Perhaps this perplexing attitude is passed down through generations. As a young girl I loved listening to my grandfather’s partition stories. He would tell us incidents where Muslims went door-to-door killing any Hindu in sight (I’m sure Muslims grow up with similar stories of cold-blooded Hindus).

But then, he would also talk about his Muslim neighbours. The ones who protected our family, who made a human chain around our house when the riots broke out.

The obvious takeaway here was that good and bad people exist everywhere. But my grandfather’s stories carried an underlying warning: you can get close to Muslims, but remember that you are not one of them (and they know it too).

Following this tradition of mixed messages, every Ramadhan, many Hindus living in Pakistan fast. My mother herself happily sets an alarm to wake my sister up for sehri. She prepares an elaborate sehri, and reminiscent of the Thadri festival — where Hindus fast — her fried lolis make an appearance at the table.

No one else in my house wakes up with them, but we make it a point to join in for Iftar, and jokingly try to convince my sister that eating five minutes before the adhan is acceptable.

And then comes Eid. At least in Pakistan, Eid and Diwali have much in common. Both are marked by an abundance of mithai. It is customary to wear new clothes if one can afford them, and like Eidi on Eid, it is traditional to give presents on Diwali too. Every year, my family welcomes our friends over for Diwali, and come Eid, we visit our Muslim friends’ houses.

Yet, each time a story breaks of another Hindu girl being kidnapped and forcefully converted, my interactions with male Muslim friends start causing my mother distress. “Be careful around Muslim boys,” she warns me. It is frustrating, but I can see where she is coming from.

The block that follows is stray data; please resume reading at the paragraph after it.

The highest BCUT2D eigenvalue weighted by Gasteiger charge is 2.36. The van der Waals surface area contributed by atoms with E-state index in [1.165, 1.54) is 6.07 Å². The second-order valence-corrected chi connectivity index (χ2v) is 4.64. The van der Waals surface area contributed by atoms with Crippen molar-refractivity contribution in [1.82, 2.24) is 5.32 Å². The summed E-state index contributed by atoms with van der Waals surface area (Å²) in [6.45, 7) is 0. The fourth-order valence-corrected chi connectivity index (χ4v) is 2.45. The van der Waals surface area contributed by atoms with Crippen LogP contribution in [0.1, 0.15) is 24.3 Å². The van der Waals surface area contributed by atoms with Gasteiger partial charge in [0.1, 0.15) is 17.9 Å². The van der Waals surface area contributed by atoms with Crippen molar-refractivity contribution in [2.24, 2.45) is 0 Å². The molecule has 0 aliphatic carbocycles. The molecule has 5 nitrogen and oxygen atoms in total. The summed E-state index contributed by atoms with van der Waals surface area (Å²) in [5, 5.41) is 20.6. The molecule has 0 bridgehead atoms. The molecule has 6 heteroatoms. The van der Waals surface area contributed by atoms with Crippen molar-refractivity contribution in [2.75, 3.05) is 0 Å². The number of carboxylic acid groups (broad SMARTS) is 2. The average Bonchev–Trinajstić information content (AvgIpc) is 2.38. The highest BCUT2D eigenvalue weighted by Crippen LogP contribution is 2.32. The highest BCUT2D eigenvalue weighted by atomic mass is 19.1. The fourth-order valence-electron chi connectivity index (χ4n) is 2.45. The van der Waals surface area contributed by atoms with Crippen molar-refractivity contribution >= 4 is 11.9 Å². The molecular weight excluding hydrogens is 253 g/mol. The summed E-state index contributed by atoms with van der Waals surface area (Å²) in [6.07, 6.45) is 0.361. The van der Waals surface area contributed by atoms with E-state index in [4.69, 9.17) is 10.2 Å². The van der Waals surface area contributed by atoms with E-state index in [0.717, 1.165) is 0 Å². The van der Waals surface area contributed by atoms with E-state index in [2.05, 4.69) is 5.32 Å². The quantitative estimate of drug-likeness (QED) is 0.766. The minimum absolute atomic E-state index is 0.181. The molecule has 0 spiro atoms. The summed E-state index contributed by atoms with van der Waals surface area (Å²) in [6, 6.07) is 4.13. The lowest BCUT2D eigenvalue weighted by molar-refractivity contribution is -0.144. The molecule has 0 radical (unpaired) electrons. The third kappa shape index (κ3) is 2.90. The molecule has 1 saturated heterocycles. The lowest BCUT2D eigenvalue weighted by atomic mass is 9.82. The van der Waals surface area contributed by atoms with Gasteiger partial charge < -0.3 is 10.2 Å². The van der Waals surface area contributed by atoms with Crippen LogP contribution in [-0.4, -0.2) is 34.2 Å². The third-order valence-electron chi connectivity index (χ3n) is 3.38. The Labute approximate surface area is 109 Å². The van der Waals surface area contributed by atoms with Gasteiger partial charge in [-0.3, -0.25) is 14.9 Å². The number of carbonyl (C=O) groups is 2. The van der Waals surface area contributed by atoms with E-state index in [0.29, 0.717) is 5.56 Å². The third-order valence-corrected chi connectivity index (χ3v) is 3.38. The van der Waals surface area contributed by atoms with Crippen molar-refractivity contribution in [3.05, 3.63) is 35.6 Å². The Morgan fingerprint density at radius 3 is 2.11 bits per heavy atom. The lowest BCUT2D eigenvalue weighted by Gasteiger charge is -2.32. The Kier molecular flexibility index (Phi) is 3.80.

When I heard news of the Hindu reporter in Karachi who was forced to drink from a separate glass, my blood boiled. Sitting thousands of miles away, I was instantly transported back to my childhood when something similar happened to me (and I am sure, many religious minorities like me): a classmate had refused to share utensils with me because I was Hindu.

Children’s acts are a reflection of what they are taught at home. Many years later, seeing this news was a bitter reminder that even among supposedly educated, well-knowing adults, prejudice is alive and well.

The white in the flag

I have long known that despite having the same nationality, my Muslim friends back home and I are different in many ways.

During Pakistan Studies classes in school, teachers would make irresponsible claims about how Hindus were single-handedly responsible for the loss of Muslim lives. Reduced to a ‘cow-worshipper’ during the lectures, I would suddenly be othered, excluded, bullied.

As I grew up, my ‘otherness’ interestingly became exotic. The same identity I had been bullied over now became my ticket to being a ‘cool kid’— since I had access to all the firecrackers (thank you, Diwali), and invitations to holi parties.

As we grew up underneath the layers of systemically taught hate, my Muslim friends and I began to find common ground, and developed a better understanding of each other. I would sneak them into our temples so they could get a glimpse of my world, and accompany them to Mughal­ era mosques to get a sense of theirs.

I still come across a simpleton or two who wants me to prove my Pakistani-ness. Every time Pakistan plays a cricket match against India, there is always that one guy who wants to know, “How come you’re not supporting the Indian team instead?”

Thankfully, more often than not, my friends take over the task of shutting such bigotry down.

I keep thinking back to my family enjoying their long Eid break in Pakistan. We are a huge family, and most of my cousins are older, working people. On Diwali (a working day for most Pakistani Hindus until recently) we are usually only able to manage a dinner, however, the longer Eid holidays are quality family time for us.

During Eid, we get together at a farmhouse or the beach. We laze around playing cards, barbecuing, and catching up on gossip. Eid mornings mean waking up to seviyan and other breakfast treats, with my uncles over, watching the news and discussing the current state of affairs in Karachi.